Yorkshire County Cricket Club’s Golden Eras
‘When Yorkshire is strong, England is strong’ – so goes the age-old cricketing maxim. And it’s something that, in recent years, has held very true.
The current England captain and One Day World Champion Joe Root is a Tyke – and there’s a whole host of recent England players who hail from or play for the White Rose County, including Jonny Bairstow, Tim Bresnan, Adam Lyth, Gary Balance, Adil Rashid, Liam Plunkett and David Willey, amongst others.
Of course, Yorkshire is one of county cricket’s giants, having won the championship a record 33 times – although it’s not always been sunshine and success during those years. Yorkshire CCC has had its fair share of downs among the many ups, including a spell without a title from 1968-2001.
Odds of Yorkshire winning the county championship in 2020 are around 6 or 7-1, with Somerset and a powerful looking Surrey side installed as early bookies’ favourites. Keep your eyes peeled for offers like these 1xbet bonuses at Nostrabet.
With the season closing in, it’s a good time to reflect on some of those Yorkshire teams that have made it into the annals of club legend…
The Early Years
There have been a few periods of Yorkshire cricketing dominance through the years and the Victorian era saw Yorkshire fielding 12 championship winning teams, including a triple of back-to-back wins in 1900, 1901 and 1902. The developing professionalisation of the game appealed to stalwart Yorkshire players, whose pride in playing for the White Rose soon became a regional medal of honour.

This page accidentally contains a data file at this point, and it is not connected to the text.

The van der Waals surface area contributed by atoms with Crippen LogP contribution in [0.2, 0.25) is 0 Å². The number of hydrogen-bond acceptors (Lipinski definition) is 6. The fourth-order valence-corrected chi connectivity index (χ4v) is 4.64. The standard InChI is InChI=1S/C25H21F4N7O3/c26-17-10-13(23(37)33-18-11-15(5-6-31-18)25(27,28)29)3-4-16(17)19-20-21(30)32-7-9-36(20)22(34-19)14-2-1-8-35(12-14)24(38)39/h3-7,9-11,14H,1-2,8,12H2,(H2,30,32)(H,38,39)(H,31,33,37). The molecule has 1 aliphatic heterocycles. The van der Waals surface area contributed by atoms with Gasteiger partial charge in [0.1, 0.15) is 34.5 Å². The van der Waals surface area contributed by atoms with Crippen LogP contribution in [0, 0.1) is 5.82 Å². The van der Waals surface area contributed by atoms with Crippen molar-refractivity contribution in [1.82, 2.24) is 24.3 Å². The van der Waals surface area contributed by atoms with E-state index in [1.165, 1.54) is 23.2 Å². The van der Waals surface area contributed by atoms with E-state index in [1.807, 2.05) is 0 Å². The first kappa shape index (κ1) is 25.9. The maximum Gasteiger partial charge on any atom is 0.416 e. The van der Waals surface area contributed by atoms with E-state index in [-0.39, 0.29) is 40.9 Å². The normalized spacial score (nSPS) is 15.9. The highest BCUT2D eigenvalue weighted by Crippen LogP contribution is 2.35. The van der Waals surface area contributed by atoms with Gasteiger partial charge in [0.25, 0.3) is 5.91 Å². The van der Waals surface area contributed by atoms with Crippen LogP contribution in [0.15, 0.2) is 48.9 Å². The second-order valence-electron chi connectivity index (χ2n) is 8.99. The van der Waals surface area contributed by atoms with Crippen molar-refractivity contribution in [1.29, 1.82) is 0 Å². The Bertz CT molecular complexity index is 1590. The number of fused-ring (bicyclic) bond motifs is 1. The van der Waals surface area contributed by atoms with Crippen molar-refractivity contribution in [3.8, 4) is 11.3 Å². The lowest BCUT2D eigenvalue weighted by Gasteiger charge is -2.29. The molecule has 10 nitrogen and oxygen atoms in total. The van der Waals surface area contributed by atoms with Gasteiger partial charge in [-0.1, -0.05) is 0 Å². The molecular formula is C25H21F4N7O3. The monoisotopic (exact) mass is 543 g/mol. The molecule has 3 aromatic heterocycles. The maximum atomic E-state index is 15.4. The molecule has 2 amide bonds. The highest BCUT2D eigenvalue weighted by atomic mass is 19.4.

Yorkshire’s second golden era also heralded the still-legendary rivalry with Lancashire. In the 20s Lancashire and Yorkshire jousted for domestic cricketing dominance, the Tykes filled with famous cricketing names such as Len Hutton, Herbert Sutcliffe and Bill Bowes (he man who dismissed Don Bradman for 0 in that second ‘Bodyline’ test). Indeed, Bowes’ autobiography outlines the levels of analysis in the Yorkshire dressing room of the day as on a par with modern analysis – no small statement.
Winning seven of the ten championship titles available in the thirties could be seen as tantamount to a monopoly, but Yorkshire’s dominance was built around two bowlers who were built for the pitches of the day. The aforementioned Bill Bowles got a great deal of bounce out of hard pitches, but left arm spinner Hedley Verity, despite a tragically short career, can be remembered as one of the greats. Variations in pace and length, coupled with extra bounce because of his height, made him practically unplayable at times – his 10 for 10 remaining a world record. He died of injuries incurred during the Second World War.
It might have been the peace and love era, but the Yorkshire dressing room of the 1960s was arguably the toughest place in sport. If you weren’t carved out of granite with an iron will mental constitution you may as well have been a fluttering flower. Just look at the names – Captain Brian Close, Fred Trueman, Ray Illingworth, Geoff Boycott and the underpraised, but ever-present Tony Nicholson. With six titles in the decade this hard, hard school certainly found a way to win.
A one-off Championship win in 2001 was all Yorkshire had to show as title winners since 1968. It took a long-haired Australian to heave the fallen giants of English cricket out of their slumber and launch a new era. Jason Gillespie’s modern man-management style got the best out of talented individuals like Joe Root and Jonny Bairstow and seemed to invigorate veterans like Tim Bresnan. He’s already moved on to pastures new, but his title winning legacy remains strong.